Edited By Shirley R. Steinberg and Awad Ibrahim
Part IV: Researching Youth and Place
part iv researching youth and place · 1 0 · hispanic youth leadership in texas Creating a Mexican American College-Going Culture in West Texas Mary Frances Agnello Creating a college-going cultural movement of Mexican Americans has taken many years. Given that Mexican Americans gained the right to attend school with white Texans during the Civil Rights Movement of the 1960s, remark- able changes have occurred in 50 years. Despite the gains in Civil Rights, however, rates of Hispanic high school and undergraduate degree completion are low in Texas and throughout the U.S. Despite progress made in these areas through the Generation Texas, P-20 Councils all over the state, and local efforts to increase Hispanic, especially male, graduation rates, the statistics show little gain. Yet, progress has been made in local areas, with initiatives from the Texas Higher Education Coordinating Board, diversity-focused hires in upper university and public school administration, and through leadership assumed by Hispanic and Mexican American students as they find their voices in and through education. At Texas Tech University, Hispanic student groups on campus have formed six Hispanic fraternities and sororities, as well as 12 Hispanic Reg- istered Student Organizations (RSOs). These groups plan and implement cultural programming, including talks, panel discussions, film viewing, and others to promote Hispanic culture on campus. University administration and RSOs have created scholarships, outreach, Red Raider Guarantee, and merit 182 mary frances agnello awards targeted at high-achieving Latinos in Honors classes both at the sec- ondary and college level. Fundraisers, T-shirts that announce...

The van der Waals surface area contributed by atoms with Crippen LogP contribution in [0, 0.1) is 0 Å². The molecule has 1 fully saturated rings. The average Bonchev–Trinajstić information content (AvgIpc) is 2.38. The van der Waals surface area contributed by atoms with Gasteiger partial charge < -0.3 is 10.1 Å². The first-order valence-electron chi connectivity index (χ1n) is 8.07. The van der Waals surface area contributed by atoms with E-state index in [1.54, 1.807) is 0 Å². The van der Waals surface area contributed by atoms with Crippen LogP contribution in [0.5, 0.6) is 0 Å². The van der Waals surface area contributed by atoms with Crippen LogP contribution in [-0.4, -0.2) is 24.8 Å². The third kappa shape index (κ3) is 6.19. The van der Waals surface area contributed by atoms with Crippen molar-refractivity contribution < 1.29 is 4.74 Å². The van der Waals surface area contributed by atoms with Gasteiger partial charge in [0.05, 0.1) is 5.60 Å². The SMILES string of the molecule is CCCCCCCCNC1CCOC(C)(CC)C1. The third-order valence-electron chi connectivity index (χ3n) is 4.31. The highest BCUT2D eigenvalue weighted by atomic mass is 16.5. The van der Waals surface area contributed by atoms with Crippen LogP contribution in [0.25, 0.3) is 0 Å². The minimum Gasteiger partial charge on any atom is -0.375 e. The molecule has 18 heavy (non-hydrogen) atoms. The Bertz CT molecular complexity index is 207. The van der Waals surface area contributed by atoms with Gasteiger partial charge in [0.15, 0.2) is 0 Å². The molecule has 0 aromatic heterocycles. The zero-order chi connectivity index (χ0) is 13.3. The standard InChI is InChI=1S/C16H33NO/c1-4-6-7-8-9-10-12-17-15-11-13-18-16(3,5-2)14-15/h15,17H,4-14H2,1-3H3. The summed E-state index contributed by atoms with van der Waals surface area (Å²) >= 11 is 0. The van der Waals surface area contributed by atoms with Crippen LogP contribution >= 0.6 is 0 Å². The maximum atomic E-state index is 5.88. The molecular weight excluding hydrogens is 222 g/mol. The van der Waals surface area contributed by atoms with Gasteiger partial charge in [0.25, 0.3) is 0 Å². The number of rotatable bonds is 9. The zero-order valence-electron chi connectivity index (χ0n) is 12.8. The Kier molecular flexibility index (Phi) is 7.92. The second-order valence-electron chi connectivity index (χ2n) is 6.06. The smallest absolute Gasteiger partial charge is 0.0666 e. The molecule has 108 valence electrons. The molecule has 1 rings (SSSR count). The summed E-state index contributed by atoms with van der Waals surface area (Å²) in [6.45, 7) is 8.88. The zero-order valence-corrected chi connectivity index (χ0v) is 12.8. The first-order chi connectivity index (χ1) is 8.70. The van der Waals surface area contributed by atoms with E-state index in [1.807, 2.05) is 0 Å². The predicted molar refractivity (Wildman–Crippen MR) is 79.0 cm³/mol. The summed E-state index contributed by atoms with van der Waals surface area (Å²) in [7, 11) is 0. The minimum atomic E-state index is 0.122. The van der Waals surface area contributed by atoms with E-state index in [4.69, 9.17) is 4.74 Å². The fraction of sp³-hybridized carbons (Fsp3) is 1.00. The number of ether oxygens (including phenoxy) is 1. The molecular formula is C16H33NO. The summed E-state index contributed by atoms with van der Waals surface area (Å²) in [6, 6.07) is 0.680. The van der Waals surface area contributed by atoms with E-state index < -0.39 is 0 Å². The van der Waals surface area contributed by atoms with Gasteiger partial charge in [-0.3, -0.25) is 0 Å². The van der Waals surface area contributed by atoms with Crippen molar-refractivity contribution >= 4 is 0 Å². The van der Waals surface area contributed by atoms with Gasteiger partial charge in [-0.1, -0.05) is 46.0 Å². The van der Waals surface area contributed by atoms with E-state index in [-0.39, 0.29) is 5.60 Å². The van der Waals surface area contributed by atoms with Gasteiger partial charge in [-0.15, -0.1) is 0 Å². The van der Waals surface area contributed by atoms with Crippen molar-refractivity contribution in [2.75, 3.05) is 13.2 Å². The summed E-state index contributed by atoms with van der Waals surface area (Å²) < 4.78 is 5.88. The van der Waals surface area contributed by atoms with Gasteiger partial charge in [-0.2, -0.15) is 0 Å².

You are not authenticated to view the full text of this chapter or article.
This site requires a subscription or purchase to access the full text of books or journals.
Do you have any questions? Contact us.Or login to access all content.